It wasn’t salvageable (i.e., not able to be sanded and refinished), so I considered my options. The easiest option would have been to just put very thin Hardibacker down over the top, and then tile over it. But that would have created a transition at the kitchen doorway with a height difference in the floor. Transitions like that are generally perfectly fine for ambulatory people. In fact, most of us probably wouldn’t even notice it. But for Matt, any height difference in flooring makes maneuverability impossible. So I ended up removing all of this wood, down to the subfloor, and using the same red oak hardwood floor that’s in the rest of the house so that there would be no transition or height difference from the music room to the kitchen.
That alone was one of the main reasons I decided to go ahead and do the full remodel on the hallway bathroom earlier this year, rather than just doing a quick and cheap makeover. The 1/2-inch lip on the bathroom tile at the entrance to the bathroom made that hallway bathroom completely inaccessible to Matt.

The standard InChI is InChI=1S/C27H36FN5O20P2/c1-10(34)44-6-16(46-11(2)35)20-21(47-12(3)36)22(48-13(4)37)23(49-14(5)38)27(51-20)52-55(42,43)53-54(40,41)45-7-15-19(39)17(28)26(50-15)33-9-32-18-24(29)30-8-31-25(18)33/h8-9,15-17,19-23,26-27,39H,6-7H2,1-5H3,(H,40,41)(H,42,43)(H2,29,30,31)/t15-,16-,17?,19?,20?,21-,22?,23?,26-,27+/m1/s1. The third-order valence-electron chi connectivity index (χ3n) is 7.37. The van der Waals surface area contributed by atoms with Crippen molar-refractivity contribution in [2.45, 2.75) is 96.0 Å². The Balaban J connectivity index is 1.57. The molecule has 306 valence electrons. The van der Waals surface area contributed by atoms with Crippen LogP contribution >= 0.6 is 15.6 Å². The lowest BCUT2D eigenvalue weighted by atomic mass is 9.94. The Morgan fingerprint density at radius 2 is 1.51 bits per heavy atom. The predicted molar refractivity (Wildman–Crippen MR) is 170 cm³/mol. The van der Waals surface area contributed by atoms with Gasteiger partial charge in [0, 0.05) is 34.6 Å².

And I don’t mean that it just made it challenging. I mean that it was literally impossible. I even tried it myself. One evening after Matt had gone to bed, I got in his wheelchair and tried to get over that 1/2-inch tile lip and into the bathroom. No matter how hard I tried, I couldn’t do it. Those front small wheels on the wheelchair just couldn’t clear that lip.
So I took all of that tile and the thick mortar bed out, down to the subfloor, and then very carefully figured exactly how thick the subfloor, Hardibacker, and tile each needed to be in order to be perfectly flush with the hardwood floor in the hallway.